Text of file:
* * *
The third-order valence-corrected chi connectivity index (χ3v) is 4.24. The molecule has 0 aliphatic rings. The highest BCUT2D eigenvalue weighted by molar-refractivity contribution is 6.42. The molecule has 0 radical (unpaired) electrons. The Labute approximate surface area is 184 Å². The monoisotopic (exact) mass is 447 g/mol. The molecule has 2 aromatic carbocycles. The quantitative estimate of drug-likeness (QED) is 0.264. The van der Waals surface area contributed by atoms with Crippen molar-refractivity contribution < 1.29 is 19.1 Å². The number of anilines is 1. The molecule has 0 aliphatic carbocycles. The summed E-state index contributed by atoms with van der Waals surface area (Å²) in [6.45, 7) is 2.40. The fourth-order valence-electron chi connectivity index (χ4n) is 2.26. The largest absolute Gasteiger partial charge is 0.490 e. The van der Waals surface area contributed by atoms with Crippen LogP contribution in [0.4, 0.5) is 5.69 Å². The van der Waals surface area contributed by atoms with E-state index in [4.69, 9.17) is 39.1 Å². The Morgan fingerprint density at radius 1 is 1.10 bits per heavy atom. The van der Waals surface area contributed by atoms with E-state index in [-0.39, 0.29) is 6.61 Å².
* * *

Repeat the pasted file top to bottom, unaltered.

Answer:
The third-order valence-corrected chi connectivity index (χ3v) is 4.24. The molecule has 0 aliphatic rings. The highest BCUT2D eigenvalue weighted by molar-refractivity contribution is 6.42. The molecule has 0 radical (unpaired) electrons. The Labute approximate surface area is 184 Å². The monoisotopic (exact) mass is 447 g/mol. The molecule has 2 aromatic carbocycles. The quantitative estimate of drug-likeness (QED) is 0.264. The van der Waals surface area contributed by atoms with Crippen molar-refractivity contribution < 1.29 is 19.1 Å². The number of anilines is 1. The molecule has 0 aliphatic carbocycles. The summed E-state index contributed by atoms with van der Waals surface area (Å²) in [6.45, 7) is 2.40. The fourth-order valence-electron chi connectivity index (χ4n) is 2.26. The largest absolute Gasteiger partial charge is 0.490 e. The van der Waals surface area contributed by atoms with Crippen LogP contribution in [0.4, 0.5) is 5.69 Å². The van der Waals surface area contributed by atoms with E-state index in [4.69, 9.17) is 39.1 Å². The Morgan fingerprint density at radius 1 is 1.10 bits per heavy atom. The van der Waals surface area contributed by atoms with E-state index in [-0.39, 0.29) is 6.61 Å².